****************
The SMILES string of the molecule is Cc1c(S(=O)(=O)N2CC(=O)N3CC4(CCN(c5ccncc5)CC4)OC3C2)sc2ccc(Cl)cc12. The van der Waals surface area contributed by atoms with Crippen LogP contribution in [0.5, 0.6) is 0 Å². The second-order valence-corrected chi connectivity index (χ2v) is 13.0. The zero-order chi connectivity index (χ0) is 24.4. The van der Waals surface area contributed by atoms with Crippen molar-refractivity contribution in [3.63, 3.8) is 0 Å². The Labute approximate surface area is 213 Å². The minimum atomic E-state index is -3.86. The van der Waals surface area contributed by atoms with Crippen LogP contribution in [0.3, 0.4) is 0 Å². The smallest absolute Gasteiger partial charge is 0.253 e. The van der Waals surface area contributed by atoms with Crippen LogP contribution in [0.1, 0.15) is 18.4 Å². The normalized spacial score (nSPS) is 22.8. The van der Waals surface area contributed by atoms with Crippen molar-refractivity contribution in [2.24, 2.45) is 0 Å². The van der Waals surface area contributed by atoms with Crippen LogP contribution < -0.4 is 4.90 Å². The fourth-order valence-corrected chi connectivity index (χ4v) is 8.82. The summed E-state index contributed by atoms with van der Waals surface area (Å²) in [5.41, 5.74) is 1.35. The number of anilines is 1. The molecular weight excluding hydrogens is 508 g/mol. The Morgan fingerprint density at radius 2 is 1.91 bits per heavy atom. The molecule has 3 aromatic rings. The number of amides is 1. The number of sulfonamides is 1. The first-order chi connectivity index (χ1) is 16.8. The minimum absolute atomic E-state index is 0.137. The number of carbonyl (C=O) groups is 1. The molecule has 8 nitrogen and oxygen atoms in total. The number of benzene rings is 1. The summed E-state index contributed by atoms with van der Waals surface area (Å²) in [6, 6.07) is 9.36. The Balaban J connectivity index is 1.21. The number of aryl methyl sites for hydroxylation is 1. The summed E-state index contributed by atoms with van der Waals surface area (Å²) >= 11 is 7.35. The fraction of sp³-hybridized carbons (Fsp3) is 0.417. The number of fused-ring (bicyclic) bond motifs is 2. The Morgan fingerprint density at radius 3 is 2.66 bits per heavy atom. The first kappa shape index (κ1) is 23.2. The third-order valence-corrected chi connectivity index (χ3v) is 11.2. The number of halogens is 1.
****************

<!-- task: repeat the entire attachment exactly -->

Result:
The SMILES string of the molecule is Cc1c(S(=O)(=O)N2CC(=O)N3CC4(CCN(c5ccncc5)CC4)OC3C2)sc2ccc(Cl)cc12. The van der Waals surface area contributed by atoms with Crippen LogP contribution in [0.5, 0.6) is 0 Å². The second-order valence-corrected chi connectivity index (χ2v) is 13.0. The zero-order chi connectivity index (χ0) is 24.4. The van der Waals surface area contributed by atoms with Crippen molar-refractivity contribution in [3.63, 3.8) is 0 Å². The Labute approximate surface area is 213 Å². The minimum atomic E-state index is -3.86. The van der Waals surface area contributed by atoms with Crippen LogP contribution in [0.3, 0.4) is 0 Å². The smallest absolute Gasteiger partial charge is 0.253 e. The van der Waals surface area contributed by atoms with Crippen LogP contribution in [0.1, 0.15) is 18.4 Å². The normalized spacial score (nSPS) is 22.8. The van der Waals surface area contributed by atoms with Crippen molar-refractivity contribution in [2.24, 2.45) is 0 Å². The van der Waals surface area contributed by atoms with Crippen LogP contribution < -0.4 is 4.90 Å². The fourth-order valence-corrected chi connectivity index (χ4v) is 8.82. The summed E-state index contributed by atoms with van der Waals surface area (Å²) in [5.41, 5.74) is 1.35. The number of anilines is 1. The molecular weight excluding hydrogens is 508 g/mol. The Morgan fingerprint density at radius 2 is 1.91 bits per heavy atom. The molecule has 3 aromatic rings. The number of amides is 1. The number of sulfonamides is 1. The first-order chi connectivity index (χ1) is 16.8. The minimum absolute atomic E-state index is 0.137. The number of carbonyl (C=O) groups is 1. The molecule has 8 nitrogen and oxygen atoms in total. The number of benzene rings is 1. The summed E-state index contributed by atoms with van der Waals surface area (Å²) in [6, 6.07) is 9.36. The Balaban J connectivity index is 1.21. The number of aryl methyl sites for hydroxylation is 1. The summed E-state index contributed by atoms with van der Waals surface area (Å²) >= 11 is 7.35. The fraction of sp³-hybridized carbons (Fsp3) is 0.417. The number of fused-ring (bicyclic) bond motifs is 2. The Morgan fingerprint density at radius 3 is 2.66 bits per heavy atom. The first kappa shape index (κ1) is 23.2. The third-order valence-corrected chi connectivity index (χ3v) is 11.2. The number of halogens is 1.